Eliana Golberstein is currently employed by Myriad Pharmaceuticals, an independent company that manufactures e-liquids and vaping devices in New Zealand. She also provides consultancy work on research and development, regulatory affairs support and formulation to several independent vaping companies in the Pacific Region. In the past, she has worked for several pharmaceutical companies, including GlaxoSmithKline and Genomma Lab. She is also a member of the standards committee of the VTANZ and UKVIA.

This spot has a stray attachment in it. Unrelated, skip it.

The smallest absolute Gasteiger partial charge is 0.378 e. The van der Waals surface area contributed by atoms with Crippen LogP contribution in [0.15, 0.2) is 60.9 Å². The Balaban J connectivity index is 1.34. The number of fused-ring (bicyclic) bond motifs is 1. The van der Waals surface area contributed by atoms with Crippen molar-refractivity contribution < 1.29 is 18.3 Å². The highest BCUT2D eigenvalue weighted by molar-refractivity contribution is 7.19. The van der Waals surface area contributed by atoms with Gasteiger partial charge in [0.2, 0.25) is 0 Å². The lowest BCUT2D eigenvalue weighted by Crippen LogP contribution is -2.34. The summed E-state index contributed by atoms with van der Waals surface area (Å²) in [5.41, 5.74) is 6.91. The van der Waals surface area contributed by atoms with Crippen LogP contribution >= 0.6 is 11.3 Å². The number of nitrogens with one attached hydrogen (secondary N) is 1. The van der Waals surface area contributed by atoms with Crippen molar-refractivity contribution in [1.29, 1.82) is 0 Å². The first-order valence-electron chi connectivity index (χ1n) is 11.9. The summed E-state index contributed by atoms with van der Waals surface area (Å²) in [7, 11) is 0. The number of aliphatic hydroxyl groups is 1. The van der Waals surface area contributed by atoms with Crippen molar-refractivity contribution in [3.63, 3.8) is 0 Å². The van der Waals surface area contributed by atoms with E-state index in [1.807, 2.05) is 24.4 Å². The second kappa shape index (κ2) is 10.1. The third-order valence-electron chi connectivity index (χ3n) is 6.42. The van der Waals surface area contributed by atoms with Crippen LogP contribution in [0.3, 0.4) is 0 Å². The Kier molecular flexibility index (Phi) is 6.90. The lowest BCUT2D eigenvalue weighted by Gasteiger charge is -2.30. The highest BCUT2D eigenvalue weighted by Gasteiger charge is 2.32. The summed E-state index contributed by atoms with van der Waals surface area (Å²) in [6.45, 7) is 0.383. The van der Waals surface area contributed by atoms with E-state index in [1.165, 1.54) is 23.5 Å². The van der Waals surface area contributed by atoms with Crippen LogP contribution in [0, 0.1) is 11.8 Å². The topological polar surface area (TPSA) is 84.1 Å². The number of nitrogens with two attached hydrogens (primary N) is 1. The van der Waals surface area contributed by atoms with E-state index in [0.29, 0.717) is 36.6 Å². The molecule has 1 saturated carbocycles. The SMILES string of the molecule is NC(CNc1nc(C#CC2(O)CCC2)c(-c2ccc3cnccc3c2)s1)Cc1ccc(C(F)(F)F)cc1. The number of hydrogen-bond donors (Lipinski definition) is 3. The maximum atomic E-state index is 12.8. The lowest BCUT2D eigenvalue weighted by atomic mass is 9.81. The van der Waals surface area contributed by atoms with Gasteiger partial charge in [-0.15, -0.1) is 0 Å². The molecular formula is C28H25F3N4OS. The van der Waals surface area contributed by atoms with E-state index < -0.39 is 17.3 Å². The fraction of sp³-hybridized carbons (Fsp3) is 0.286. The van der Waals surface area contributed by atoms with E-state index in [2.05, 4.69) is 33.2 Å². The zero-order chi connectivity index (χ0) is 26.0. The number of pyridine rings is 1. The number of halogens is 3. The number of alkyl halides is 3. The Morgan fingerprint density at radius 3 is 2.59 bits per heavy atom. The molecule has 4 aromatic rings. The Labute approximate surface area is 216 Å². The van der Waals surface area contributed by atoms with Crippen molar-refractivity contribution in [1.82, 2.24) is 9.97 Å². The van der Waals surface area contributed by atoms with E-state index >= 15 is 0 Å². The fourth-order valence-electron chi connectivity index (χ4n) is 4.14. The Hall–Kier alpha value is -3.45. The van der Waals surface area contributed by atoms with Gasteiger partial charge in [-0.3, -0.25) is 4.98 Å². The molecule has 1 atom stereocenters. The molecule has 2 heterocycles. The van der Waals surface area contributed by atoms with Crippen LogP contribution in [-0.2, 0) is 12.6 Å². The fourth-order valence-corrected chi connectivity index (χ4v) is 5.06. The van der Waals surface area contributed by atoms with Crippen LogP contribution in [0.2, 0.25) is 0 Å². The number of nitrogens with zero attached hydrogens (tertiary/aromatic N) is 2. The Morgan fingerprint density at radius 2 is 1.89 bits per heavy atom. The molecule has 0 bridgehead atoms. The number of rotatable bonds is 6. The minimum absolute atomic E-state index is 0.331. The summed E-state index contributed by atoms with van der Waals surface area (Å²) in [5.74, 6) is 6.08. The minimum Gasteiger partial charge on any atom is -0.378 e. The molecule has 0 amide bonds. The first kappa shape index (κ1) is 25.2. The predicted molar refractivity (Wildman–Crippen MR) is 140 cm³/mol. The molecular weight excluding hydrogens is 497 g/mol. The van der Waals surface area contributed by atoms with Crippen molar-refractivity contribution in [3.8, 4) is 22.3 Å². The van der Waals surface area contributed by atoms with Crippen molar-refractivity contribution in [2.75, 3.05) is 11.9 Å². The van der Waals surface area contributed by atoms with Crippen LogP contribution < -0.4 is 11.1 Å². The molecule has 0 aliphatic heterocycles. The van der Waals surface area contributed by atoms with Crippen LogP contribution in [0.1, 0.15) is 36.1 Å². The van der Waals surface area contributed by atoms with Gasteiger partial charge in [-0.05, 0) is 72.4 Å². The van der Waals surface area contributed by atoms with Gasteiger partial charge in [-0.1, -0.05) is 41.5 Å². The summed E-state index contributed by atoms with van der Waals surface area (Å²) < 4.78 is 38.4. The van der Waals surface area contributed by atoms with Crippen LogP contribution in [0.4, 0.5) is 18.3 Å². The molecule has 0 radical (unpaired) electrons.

Riccardo Polosa is full tenured professor of Internal Medicine at the University of Catania (Italy) and Medical Director of the Institute for Internal Medicine and Clinical Immunology at the same university. In relation to his recent work in the area of respiratory diseases, clinical immunology and tobacco control, RP has received lecture fees and research funding from Pfizer, GlaxoSmithKline, CV Therapeutics, NeuroSearch A/S, Sandoz, MSD, Boehringer Ingelheim, Novartis, Duska Therapeutics and Forest Laboratories. Lecture fees from a number of European EC industry and trade associations (including FIVAPE in France and FIESEL in Italy) were directly donated to vaper advocacy non-profit organizations. RP has also received grants from European Commission initiatives (U-BIOPRED and AIRPROM) and from the Integral Rheumatology & Immunology Specialists Network (IRIS) initiative. He has also served as a consultant for Pfizer, Global Health Alliance for treatment of tobacco dependence, CV Therapeutics, Boehringer Ingelheim, Novartis, Duska Therapeutics, ECITA (Electronic Cigarette Industry Trade Association, in the UK), Arbi Group Srl. and Health Diplomats. RP has served on the Medical and Scientific Advisory Board of Cordex Pharma, Inc., CV Therapeutics, Duska Therapeutics Inc, Pfizer and PharmaCielo. RP is also founder of the Center for Tobacco prevention and treatment (CPCT) at the University of Catania and of the Center of Excellence for the acceleration of Harm Reduction (CoEHAR) at the same university, which has received support from the Foundation for a Smoke Free World to conduct eight independent investigator-initiated research projects on harm reduction. RP is also currently involved in the following pro bono activities: scientific advisor for LIAF, Lega Italiana Anti Fumo (Italian acronym for Italian Anti-Smoking League), the Consumer Advocates for Smoke-free Alternatives (CASAA) and the International Network of Nicotine Consumers Organizations (INNCO). RP is the Chair of the European Technical Committee for standardization on “Requirements and test methods for emissions of electronic cigarettes” (CEN/TC 437; WG4).